The Scriptures never cast aspersion on the ordinary work of our hands because when human labor is functioning as it should, God’s purposes come to bear upon the world through it and God’s glory is revealed in it. Let me give you a couple examples of what I mean.
Years ago, I pastored a church that had as one of its stated core values “the sacredness of work.” We talked often and enthusiastically about how the mission of God goes forward in the world through the work of our hands. Over time, it became both a powerful discipleship tool for us as well as a powerful statement of where our priorities lay as a church—not only in the building up of the body but also in the equipping and “sending” of the members of the body into their various callings in the world.
One day, I grabbed lunch with one of our congregants, David, who at the time worked in urban planning and design. I was curious about his vocational journey— how he wound up in his field, what his job involved, what motivated him, and how he connected it all to the life of the Kingdom. He told me about his background in the arts and about his passion for the Bible’s vision of a world marked by shalom—t he universal flourishing of all people and all things. For David, given both his ability and his convictions, the natural occupational path was urban planning and design. He could spend his days dreaming about and creating plans for the development of neighborhoods that, by their design, would stimulate the flourishing of the people in them— with walkways and bike paths and open areas and playgrounds all designed to get people outdoors (promoting health) and interacting with one another (promoting community). His efforts are contributing to the blessing and building up of the world. Abad and shamar.
Too often, the way that we talk about the value of work in the church reduces it to a mere instrumentality. “Work is sacred,” we tell people, “when it is specifically ‘religious’ work. Preaching or teaching or leading worship or doing overseas mission trips. If you can’t do those things, at least try to do something that’s not evil and that earns you a decent wage so that you can contribute financially to the church.”
“Hogwash,” I say—and the Desert Fathers and Mothers would agree. “Church” work is not more holy than any other kind of work. It is the spirit in which we undertake our labors, and the ends to which those labors are directed, that render them holy or not: “It was revealed to Abba Anthony in his desert that there was one who was his equal in the city. He was a doctor by profession and whatever he had beyond his needs he gave to the poor, and every day he sang the Sanctus with the angels.”6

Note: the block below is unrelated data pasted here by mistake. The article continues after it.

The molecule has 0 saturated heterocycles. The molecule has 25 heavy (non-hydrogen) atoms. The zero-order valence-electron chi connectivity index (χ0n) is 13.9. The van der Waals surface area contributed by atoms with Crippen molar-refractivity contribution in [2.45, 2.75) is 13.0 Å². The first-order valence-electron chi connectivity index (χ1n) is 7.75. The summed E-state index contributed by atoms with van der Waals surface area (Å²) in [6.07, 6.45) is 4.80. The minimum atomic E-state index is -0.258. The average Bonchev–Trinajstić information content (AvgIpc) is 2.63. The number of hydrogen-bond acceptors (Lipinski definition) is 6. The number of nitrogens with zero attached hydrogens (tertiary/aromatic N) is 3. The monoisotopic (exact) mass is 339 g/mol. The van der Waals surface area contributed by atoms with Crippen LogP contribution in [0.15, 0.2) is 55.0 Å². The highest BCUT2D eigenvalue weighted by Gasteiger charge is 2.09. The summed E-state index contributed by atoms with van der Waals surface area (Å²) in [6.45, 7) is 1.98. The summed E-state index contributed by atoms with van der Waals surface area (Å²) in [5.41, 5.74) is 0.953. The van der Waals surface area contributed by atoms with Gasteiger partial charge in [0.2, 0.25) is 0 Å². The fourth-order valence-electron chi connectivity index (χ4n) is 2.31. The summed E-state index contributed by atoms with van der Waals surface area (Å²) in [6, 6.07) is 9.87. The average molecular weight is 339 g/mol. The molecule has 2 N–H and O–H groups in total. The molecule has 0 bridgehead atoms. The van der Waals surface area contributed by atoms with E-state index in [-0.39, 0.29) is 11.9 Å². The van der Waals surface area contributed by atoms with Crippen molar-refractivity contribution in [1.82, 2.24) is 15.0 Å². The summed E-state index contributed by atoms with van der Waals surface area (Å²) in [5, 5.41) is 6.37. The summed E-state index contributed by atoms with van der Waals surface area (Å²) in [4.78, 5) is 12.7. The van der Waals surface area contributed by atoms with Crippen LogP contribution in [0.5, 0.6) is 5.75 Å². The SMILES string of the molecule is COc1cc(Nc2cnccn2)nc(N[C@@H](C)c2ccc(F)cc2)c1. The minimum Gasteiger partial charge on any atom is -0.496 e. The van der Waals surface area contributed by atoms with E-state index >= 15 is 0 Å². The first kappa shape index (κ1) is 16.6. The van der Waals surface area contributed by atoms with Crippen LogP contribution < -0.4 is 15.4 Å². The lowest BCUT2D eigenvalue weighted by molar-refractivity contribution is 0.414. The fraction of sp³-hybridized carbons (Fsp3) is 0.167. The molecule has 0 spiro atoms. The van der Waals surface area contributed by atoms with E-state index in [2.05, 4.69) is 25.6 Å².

Do you see it? Doctoring is a needed profession, and this doctor was practicing it in the spirit of ora et labora, with pax being the result.
The English poet and novelist Dorothy Sayers, in a brilliant essay on the meaning and dignity of human work, remarked that “Christian people, and particularly perhaps the Christian clergy, must get it firmly into their heads that when a man or woman is called to a particular job of secular work, that is as true a vocation as though he or she were called to specifically religious work.” Then she identified the devastating effects of not doing this:
In nothing has the Church so lost Her hold on reality as in Her failure to understand and respect the secular vocation. She has allowed work and religion to become separate departments, and is astonished to find that, as result, the secular work of the world is turned to purely selfish and destructive ends, and that the greater part of the world’s intelligent workers have become irreligious, or at least, uninterested in religion.
But is it astonishing? How can anyone remain interested in a religion which seems to have no concern with nine-tenths of his life? The Church’s approach to an intelligent carpenter is usually confined to exhorting him not to be drunk and disorderly in his leisure hours, and to come to church on Sundays. What the Church should be telling him is this: that the very first demand that his religion makes upon him is that he should make good tables.7
Faith in the Incarnate God refuses to surrender any part of our lived existence to the evil one. And yet, when we fail to appreciate the full meaning of human labor in the plan of God, we tacitly do exactly that—with tragic results: “The secular work of the world is turned to purely selfish and destructive ends.”
We need to do better. We need to reclaim the intrinsic holiness of our work, bringing its sacred depths to visibility as we seek God and the good of others in it, understanding it as an expression of the many ways that God is working to bless and build up his world. “Teach me work,” writes Wendell Berry, “that honors Thy work.”8 And what is “Thy work”? Whatever God is doing to bring his shalom—“thy Kingdom come, thy will be done, on earth as it is in heaven”—to bear on his world.